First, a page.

My First 100 Days: Part 1 Hopelessness?

Good afternoon! Got my exercise in – Zumba and a dog walk – and expecting a thunderstorm presently. I like storms. It may sound sort of crazy but I like knowing there is a powerful universe out there. I also like knowing Someone out there cares enough to shelter me.

But enough of weird philosophy. I really should not do it. I am a conscientious objector to people stepping too far out of their expertise. I once went to a Ricky Martin concert and he started talking about his vision for the world. No. We don’t ask the Dali Lama to shake his ass and we don’t ask rock stars about philosophy!

OK. Enough, but in a weird way that leads around to something I do want to talk about: hope. Lin wants me to do a retrospective. I am coming up on 100 days post vision loss and it seems appropriate. The thing is I don’t just want to do a chronicle. I do have half an idea. It will probably turn into several pages. (Half an idea turning into several pages? Yes, I can pile it up! 😎) Let me try it and see if it flies.

According to my day planner all hell broke loose between January 31 and February 12. That is less than two weeks to go from totally functional, sighted person to hot mess. I was having MAJOR panic attacks. I knew what they were. Part of my brain very dispassionately identified them but my autonomic nervous system was off to the races. The girl was in a bad way.

I have had some people tell me quite candidly they would want to commit suicide if they were going blind. Well, thank you very much! Should I take that as a suggestion?

The thought of suicide never crossed my mind. Not that it is an uncommon thought. Not that it is not understandable. It is just that suicide and hopelessness are closely linked and so far I have not been hopeless.

To lecture a bit here, suicide.org says hopelessness is a feeling that conditions will never change. There is no solution to a problem.  Dying would be better than living. So far I have managed to skirt around that.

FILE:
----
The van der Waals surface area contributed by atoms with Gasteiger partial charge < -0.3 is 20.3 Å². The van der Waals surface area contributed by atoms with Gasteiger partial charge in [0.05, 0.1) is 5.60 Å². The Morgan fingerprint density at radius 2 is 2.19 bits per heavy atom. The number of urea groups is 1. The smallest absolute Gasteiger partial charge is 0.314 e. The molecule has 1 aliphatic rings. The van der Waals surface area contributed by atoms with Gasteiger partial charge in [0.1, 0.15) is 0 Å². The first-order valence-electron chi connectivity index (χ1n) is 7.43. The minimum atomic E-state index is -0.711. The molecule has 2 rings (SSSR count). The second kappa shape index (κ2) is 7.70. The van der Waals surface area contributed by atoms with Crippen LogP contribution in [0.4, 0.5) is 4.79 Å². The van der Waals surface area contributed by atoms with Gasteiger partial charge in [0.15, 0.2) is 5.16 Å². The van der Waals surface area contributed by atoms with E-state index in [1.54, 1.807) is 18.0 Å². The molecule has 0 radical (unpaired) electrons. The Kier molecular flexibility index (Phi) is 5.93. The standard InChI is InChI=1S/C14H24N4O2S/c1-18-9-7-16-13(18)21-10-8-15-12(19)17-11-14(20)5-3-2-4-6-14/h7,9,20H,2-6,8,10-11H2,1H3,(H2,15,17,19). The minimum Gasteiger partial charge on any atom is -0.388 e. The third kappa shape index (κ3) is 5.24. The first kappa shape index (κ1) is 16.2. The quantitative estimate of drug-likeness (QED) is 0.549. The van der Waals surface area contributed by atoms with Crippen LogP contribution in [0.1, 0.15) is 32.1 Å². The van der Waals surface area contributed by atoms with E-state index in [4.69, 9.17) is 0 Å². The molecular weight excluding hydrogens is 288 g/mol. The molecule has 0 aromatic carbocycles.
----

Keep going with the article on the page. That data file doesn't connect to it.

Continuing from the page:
Why? To begin with, I had done my homework. You can say what you like about science and technology but, damn, they are doing incredible things. I had met Regillo and read what he and his team are doing. Not to put undue pressure on those folks, but my money is on them!

Being a special education professional, I was already aware of assistive technology. I knew there are people out there whose job it is to help people like us. I contacted them.

I also have had people who believe in me. How can things be hopeless if people I trust are telling me I can do it? They may have been delusional, but I probably owed them a try.

OK. Back to my lectern!

Again, thoughts of suicide happen. They are often a reaction to a feeling of hopelessness. They are not shameful but they are wrong. The old adage says “suicide is a permanent solution to a temporary problem”. Even if our vision loss is not temporary, even if science does not find a cure in time for us, even if we never have our vision restored, there is still hope for better functioning.

If you are feeling suicidal, get help. Tell a friend or family member.  In the US the number for the national suicide prevention hotline is 1-800-273-8255. In the UK it is +44(0)8457909192. I think. I never understand foreign telephone systems. Our friends in the UK, could you post the number, please?

I guess that is a start. Onward on the retrospective or maybe I should say “forward to the past!” Anyone own a DeLorean? [Have you seen the movie Back to the Future? The DeLorean is a car that is the time machine in the movie.]

Next: MY FIRST 100 DAYS: PART 2 DENIAL

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